Euthanasia should only be used to punish criminals who have committed a crime that the punishment of their crime is the death penalty. Allowing euthanasia would weaken society’s respect for the sanctity of life. The human life should be valued no matter the person’s race, age, gender, religion or social status. A person does not have to make so... ... middle of paper ... ...ly grows as they do. Dr. Stevens, executive director of the Christian Medical and Dental Society, said, “ If we can’t even control the actions of one doctor—Jack Kevorkian—when physician-assisted suicide is illegal, how can we expect to regulate the actions of thousands of doctors where physician-assisted suicide is legal?” He makes a valid point, if Dr. Kevorkian couldn’t be controlled, what difference does having regulations in place make?
It should not be legalized in the United States, and where it is legal it should be stopped. Active euthanasia is the more controversial of the two types. Supporters of active euthanasia base their defense on "One, it is cruel and inhumane to refuse the plea of a terminally ill person for his or her life to be mercifully ended in order to avoid future suffering and/or indignity. Two, the individual choice should be respected to the extent that it does not result in harm to others; since no one is harmed by terminally ill patients' undergoing active euthanasia..." (Mappes 57). The common rebuttal to this is, "One, Killing an innocent person is intrinsically wrong.
The slippery slope argument claims that if an action, such as euthanasia, were to be permitted, then society will be led down the slippery slope, or be permitting other actions that are morally wrong, “in general form, it means that if we allow something relatively harmless today, we may start a trend that results in something currently unthinkable becoming accepted” (“Anti-euthanasia”). The House of Lords Select Committee on Medical Ethics concluded it is virtually impossible to ensure that all acts of euthanasia are truly voluntary. The idea that patients should have the right to decide when to end their life would impose on the doctors a duty to kill, thus... ... middle of paper ... ...not possible. It includes compassion and support for family and friends. It affirms life and regards death as a normal process, neither hastening nor postponing death, but providing relief from suffering” (“Anti-euthanasia”).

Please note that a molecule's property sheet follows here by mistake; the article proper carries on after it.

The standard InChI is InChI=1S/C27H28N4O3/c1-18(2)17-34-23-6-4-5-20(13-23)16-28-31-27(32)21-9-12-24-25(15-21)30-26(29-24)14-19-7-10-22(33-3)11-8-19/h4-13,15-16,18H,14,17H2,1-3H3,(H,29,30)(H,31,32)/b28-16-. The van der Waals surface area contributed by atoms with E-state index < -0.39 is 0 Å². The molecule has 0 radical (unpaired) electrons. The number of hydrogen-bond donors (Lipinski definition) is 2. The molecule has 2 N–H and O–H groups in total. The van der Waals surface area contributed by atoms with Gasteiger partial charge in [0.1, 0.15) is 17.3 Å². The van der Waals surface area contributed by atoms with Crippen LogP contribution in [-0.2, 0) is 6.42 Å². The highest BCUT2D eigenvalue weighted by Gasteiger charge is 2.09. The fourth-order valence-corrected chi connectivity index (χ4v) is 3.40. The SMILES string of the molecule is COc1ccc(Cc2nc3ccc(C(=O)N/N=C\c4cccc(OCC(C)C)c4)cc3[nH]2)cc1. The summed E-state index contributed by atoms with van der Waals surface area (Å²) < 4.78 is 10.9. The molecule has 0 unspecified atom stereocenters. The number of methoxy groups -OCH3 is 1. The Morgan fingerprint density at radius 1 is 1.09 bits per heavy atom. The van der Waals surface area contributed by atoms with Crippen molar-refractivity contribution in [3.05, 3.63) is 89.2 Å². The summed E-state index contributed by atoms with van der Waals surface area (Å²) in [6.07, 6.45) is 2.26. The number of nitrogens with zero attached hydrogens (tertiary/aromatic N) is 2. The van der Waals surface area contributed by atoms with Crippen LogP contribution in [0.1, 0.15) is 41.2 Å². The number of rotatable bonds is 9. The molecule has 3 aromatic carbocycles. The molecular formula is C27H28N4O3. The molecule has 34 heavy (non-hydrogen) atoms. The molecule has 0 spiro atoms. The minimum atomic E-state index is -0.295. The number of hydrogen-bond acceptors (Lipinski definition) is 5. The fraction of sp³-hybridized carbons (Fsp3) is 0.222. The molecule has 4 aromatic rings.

In “Active and Passive Euthanasia”, author Rachels challenges the notion that there exists a moral difference between a doctor who deliberately terminates the life of a terminally ill patient or euthanizes him versus one who achieves the same result by simply withholding treatment. The first case is referred to as the “active” case while the second is referred to as the “passive” case. Such a notion, argues Rachels, is artificial i.e. choosing one case over the other is not better or worse in terms of morality. According to Rachels, the major deciding factor in determining the morality of a route of euthanasia is the physician’s intention.
Euthanasia as Mercy or Murder "In keeping with the root definition of 'euthanasia'- literally [meaning] 'good death'- [supporters] of euthanasia insist they are talking about helping terminally ill patients in insufferable pain die a dignified death- at the patient's request. But this bears no resemblance to the true picture of the actual practice of euthanasia in the United States" (Lyons np). Passive euthanasia is death by nonintervention, meaning a health care worker can discontinue providing life-sustaining treatment to the patient, thus allowing him to die more quickly. "In all actuality, [passive] euthanasia often involves withholding food and water from a patient whose death is caused by starvation or dehydration rather than the patient's underlying disease" (Lyons np). In active euthanasia, a physician or family member takes the life of a patient by means of lethal injection, before he or she dies of a terminal illness or injury.